Dell is trying to reassure shareholders about its proposed US$24.4 billion ($29.2 billion) acquisition by a group led by its founder, saying it considered a number of strategic options before agreeing to the deal.
Dell laid out the advantages of the transaction in a regulatory filing on Monday, three days after a major shareholder ridiculed the buyout as a rotten deal that undervalues the business.
On Friday, Southeastern Asset Management sent a letter to Dell's board of directors. Southeastern's CEO, O Mason Hawkins, threatened to lead a shareholder mutiny unless Dell came up with an alternative acquisition offer.
Hawkins vowed to wield Southeastern's 8.5 per cent stake to thwart the deal currently on the table. Only Michael Dell, the computer company's founder and CEO, owns more stock with a roughly 14 per cent stake.
Texas-based Dell said in its filing it had determined with independent advisers that the cash bid by a group led by Michael Dell was in the best interests of stockholders.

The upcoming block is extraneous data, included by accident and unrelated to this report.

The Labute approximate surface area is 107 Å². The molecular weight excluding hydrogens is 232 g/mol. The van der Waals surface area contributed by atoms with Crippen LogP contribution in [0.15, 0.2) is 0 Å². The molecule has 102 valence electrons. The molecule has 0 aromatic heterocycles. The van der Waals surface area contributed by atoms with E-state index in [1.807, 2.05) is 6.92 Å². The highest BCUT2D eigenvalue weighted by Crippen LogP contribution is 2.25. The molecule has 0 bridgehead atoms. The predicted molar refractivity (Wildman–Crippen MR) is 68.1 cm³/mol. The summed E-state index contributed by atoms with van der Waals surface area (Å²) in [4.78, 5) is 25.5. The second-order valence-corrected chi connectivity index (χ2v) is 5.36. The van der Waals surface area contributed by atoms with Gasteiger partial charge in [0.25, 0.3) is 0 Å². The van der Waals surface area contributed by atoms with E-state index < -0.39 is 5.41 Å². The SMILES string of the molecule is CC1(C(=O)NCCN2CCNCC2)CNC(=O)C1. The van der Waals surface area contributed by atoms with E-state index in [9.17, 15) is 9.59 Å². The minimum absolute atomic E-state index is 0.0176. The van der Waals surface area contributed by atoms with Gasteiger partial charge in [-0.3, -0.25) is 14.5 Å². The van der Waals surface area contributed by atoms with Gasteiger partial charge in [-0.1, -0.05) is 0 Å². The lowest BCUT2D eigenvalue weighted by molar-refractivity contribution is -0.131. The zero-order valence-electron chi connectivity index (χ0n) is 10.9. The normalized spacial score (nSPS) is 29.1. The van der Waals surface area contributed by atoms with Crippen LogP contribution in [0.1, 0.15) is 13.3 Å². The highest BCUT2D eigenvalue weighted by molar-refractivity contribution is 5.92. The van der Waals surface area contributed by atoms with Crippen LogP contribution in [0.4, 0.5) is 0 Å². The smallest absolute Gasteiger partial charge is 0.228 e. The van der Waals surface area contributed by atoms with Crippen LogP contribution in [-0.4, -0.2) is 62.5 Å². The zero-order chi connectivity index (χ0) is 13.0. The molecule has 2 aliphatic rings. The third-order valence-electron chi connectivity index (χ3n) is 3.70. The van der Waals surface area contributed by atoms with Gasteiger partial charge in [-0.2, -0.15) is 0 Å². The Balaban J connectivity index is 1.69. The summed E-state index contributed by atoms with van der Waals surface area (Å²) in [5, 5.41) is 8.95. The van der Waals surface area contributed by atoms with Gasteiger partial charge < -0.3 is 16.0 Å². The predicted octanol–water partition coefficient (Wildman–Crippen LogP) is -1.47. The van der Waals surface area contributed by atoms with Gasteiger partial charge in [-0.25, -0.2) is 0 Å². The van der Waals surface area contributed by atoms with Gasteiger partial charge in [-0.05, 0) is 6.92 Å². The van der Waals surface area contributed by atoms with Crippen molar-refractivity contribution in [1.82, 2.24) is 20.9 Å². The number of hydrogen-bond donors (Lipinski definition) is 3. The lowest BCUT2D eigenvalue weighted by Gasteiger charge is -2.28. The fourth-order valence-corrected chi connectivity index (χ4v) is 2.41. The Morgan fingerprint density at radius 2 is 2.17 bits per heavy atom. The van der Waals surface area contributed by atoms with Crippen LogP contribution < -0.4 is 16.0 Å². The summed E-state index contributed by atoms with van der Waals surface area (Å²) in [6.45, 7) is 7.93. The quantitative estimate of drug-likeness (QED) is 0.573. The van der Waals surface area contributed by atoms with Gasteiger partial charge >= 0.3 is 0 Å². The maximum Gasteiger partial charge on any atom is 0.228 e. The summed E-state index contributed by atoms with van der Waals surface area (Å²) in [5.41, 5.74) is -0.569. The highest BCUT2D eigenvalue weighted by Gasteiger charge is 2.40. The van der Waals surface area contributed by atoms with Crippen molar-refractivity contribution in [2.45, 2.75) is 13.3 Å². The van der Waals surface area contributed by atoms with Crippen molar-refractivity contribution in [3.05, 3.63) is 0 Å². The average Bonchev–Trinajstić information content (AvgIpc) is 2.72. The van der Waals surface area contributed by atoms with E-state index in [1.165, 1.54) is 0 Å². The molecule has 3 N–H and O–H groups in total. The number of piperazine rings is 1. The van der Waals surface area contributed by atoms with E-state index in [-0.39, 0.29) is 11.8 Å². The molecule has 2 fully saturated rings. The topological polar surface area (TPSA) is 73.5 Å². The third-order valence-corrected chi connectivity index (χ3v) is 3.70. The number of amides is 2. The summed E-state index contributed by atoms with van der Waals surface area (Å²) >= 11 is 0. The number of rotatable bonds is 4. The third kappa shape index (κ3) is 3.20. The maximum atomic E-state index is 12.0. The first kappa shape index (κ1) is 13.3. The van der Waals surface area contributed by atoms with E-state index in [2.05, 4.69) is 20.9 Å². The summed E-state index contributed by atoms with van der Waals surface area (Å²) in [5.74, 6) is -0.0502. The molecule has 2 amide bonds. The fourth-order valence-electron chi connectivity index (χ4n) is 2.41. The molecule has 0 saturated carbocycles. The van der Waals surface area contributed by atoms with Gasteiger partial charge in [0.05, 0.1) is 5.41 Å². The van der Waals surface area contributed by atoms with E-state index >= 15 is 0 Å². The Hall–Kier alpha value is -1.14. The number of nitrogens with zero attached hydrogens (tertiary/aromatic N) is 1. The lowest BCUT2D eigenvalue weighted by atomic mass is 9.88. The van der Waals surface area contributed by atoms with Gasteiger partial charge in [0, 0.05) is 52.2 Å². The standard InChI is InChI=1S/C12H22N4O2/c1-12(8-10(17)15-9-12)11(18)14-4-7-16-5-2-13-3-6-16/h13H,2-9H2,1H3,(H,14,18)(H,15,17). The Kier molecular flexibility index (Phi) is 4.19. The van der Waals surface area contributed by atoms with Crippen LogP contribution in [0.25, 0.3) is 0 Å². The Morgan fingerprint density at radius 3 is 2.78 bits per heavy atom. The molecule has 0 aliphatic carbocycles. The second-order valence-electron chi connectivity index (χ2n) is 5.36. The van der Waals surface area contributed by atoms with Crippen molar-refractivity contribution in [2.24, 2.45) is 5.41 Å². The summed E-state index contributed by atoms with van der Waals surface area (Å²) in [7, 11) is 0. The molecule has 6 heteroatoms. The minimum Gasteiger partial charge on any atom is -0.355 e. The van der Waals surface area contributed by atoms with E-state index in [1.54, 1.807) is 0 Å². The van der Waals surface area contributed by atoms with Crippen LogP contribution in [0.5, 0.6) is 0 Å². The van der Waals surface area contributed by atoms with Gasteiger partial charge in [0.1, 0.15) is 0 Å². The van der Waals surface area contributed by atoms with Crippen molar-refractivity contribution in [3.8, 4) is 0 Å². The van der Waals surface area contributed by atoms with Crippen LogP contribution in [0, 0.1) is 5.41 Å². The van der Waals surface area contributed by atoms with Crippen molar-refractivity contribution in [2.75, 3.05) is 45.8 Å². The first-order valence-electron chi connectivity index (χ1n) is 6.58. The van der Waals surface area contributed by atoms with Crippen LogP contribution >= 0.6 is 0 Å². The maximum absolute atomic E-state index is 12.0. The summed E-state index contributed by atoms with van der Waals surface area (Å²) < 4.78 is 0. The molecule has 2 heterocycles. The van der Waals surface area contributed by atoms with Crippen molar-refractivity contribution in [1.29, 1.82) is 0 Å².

Dell also said the deal allows time for alternate bids do that shareholders will be able to see if there are superior options available.
Southeastern and other stockholders will be paid US$13.65 per share to leave the company in control of Michael Dell, who founded the business in his University of Texas dorm room in 1984.
Michael Dell is contributing about US$4.5b in stock and cash to help pay for the deal. The rest of the money would be supplied by the investment firm Silver Lake, loans from Microsoft and a group of banks.
The loans will burden Dell with debts that could leave the company with less money to invest in innovation and acquisitions.
Dell said on Monday that the deal "shifts the risks facing the business to the buyer group".
The proposed US$24.4b purchase price is 80 percent below Dell's top market value of more than US$150b at the peak of the dot-com boom 13 years ago.
The US$13.65 per share offer is 25 per cent above where Dell's stock stood last month, before word of the buyout negotiations leaked out in the media. Dell's stock has plunged during the past year as PC sales have slumped amid the technological upheaval caused by the growing popularity of smartphones and tablet computers.
Dell shares closed up 7 cents at US$13.70 on Monday.